Select Page

“Describe your ideal job,” Bob Suttles, the then-vice president of human resources for Central Florida’s Health First Inc., asked me during a casual networking conversation.

Thrilled that such a leader would pose this type of question, I described that job on the spot with clarity and passion—and Bob’s response was something along the lines of, “Well, guess what we have available?”

Two weeks later, that ideal job was mine.

It was no accident or simple stroke of luck. I’d spent a considerable amount of time that year (2005) contemplating the focus of my vocation. I was working in financial services after transitioning out of church ministry, and found the volunteer coaching, facilitating, and public speaking I was doing on the side far more fulfilling than my “day job.” Health First offered a position that paid me for these same types of activities, and I was beyond grateful.

Vocation, from my perspective, is ultimately about a spiritual (not religious) calling. It’s a larger sense of purpose and joy, constantly fueled by mindfulness activities (see the next chapter). Parker Palmer asserts in his book Let Your Life Speak that vocation “becomes an act of will, a grim determination that one’s life will go this way or that whether it wants to or not…vocation does not mean a goal that I will pursue. It means a calling that I hear.”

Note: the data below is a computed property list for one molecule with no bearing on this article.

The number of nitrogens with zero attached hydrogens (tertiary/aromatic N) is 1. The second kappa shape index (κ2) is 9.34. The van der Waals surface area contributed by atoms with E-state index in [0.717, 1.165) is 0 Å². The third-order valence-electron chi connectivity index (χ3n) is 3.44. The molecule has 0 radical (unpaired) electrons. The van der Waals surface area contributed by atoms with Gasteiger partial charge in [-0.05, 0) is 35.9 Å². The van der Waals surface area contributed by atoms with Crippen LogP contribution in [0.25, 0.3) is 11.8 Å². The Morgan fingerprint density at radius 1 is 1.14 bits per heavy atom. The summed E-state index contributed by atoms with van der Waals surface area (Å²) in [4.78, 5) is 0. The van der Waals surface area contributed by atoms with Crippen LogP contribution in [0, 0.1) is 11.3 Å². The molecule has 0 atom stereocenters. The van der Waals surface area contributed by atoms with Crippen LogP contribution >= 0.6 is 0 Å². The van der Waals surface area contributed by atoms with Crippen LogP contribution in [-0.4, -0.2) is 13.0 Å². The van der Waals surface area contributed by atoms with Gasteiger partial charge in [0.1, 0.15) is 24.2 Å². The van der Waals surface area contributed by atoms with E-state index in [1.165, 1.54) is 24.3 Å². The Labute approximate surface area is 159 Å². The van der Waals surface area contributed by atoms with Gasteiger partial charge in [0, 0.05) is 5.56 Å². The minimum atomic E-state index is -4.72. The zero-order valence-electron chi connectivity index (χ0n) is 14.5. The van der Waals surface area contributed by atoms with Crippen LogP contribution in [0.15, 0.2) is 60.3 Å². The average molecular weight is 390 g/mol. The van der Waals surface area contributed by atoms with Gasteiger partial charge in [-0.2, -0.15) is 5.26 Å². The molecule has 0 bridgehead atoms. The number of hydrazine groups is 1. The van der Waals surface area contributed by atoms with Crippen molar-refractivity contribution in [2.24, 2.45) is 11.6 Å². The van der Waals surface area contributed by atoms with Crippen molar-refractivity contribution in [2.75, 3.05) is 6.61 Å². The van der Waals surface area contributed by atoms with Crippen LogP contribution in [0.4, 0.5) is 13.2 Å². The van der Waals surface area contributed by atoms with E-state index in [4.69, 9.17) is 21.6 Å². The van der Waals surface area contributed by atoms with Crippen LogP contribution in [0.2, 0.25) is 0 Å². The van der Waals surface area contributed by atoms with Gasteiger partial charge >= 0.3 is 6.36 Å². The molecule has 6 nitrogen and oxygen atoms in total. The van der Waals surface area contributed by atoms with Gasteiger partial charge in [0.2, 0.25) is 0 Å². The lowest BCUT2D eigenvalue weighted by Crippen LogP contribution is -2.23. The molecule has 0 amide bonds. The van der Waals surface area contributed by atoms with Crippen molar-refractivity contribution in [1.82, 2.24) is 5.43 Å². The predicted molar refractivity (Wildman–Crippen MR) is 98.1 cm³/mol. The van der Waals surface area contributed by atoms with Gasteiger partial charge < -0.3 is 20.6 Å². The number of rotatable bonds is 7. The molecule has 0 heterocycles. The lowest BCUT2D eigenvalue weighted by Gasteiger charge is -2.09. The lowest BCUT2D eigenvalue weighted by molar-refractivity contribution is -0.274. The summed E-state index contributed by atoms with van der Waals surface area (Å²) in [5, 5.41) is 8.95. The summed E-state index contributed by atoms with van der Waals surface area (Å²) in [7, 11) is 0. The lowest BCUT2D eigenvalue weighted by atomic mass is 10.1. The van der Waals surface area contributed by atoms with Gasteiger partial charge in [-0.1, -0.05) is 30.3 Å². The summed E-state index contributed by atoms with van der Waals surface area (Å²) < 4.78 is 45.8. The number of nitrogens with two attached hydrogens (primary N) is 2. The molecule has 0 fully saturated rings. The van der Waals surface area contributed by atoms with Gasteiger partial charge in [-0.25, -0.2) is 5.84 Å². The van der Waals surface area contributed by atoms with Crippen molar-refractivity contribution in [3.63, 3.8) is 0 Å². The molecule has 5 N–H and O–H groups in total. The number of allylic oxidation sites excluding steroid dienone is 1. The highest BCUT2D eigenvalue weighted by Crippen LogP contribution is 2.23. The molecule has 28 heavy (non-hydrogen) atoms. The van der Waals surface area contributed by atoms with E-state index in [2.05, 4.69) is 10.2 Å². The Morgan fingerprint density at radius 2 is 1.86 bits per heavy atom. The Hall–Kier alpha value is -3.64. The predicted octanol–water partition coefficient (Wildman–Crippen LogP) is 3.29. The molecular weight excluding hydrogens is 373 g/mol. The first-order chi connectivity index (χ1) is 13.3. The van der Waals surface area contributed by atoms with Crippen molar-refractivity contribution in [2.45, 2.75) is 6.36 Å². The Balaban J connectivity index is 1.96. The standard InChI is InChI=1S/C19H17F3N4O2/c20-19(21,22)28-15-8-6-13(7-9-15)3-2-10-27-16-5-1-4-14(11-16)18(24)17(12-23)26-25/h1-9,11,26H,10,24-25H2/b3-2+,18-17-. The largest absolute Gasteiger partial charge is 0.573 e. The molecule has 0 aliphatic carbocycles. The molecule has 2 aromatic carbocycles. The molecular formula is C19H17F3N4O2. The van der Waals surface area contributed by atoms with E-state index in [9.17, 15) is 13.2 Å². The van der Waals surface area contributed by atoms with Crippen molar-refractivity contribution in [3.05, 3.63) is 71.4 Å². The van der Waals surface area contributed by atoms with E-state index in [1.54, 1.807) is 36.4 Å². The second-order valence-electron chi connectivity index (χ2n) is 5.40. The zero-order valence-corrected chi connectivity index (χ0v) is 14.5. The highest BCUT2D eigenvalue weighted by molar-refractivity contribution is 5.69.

Such a calling stirs us to certain core activities that, in general, tend to revolve around our work itself as well as constant learning, building community, and various forms of networking.

An outgrowth of the mindful, called individual is the desire to see stronger families and neighborhoods; more economic development; thriving non-profits; and so forth. When true calling is entrenched within our hearts, we are not just satisfied with our own success, but with the holistic progress of the planet. Our work is also at its best, I believe, when truly a stewardship of our strengths; a dynamic confluence of our natural talents, ongoing knowledge, and accumulated experiences.

When we know what we do best and actually do it every day, the “ideal job” is at hand and we remain vibrantly, spiritually engaged because we aren’t “going to work” but participating in an unfolding calling.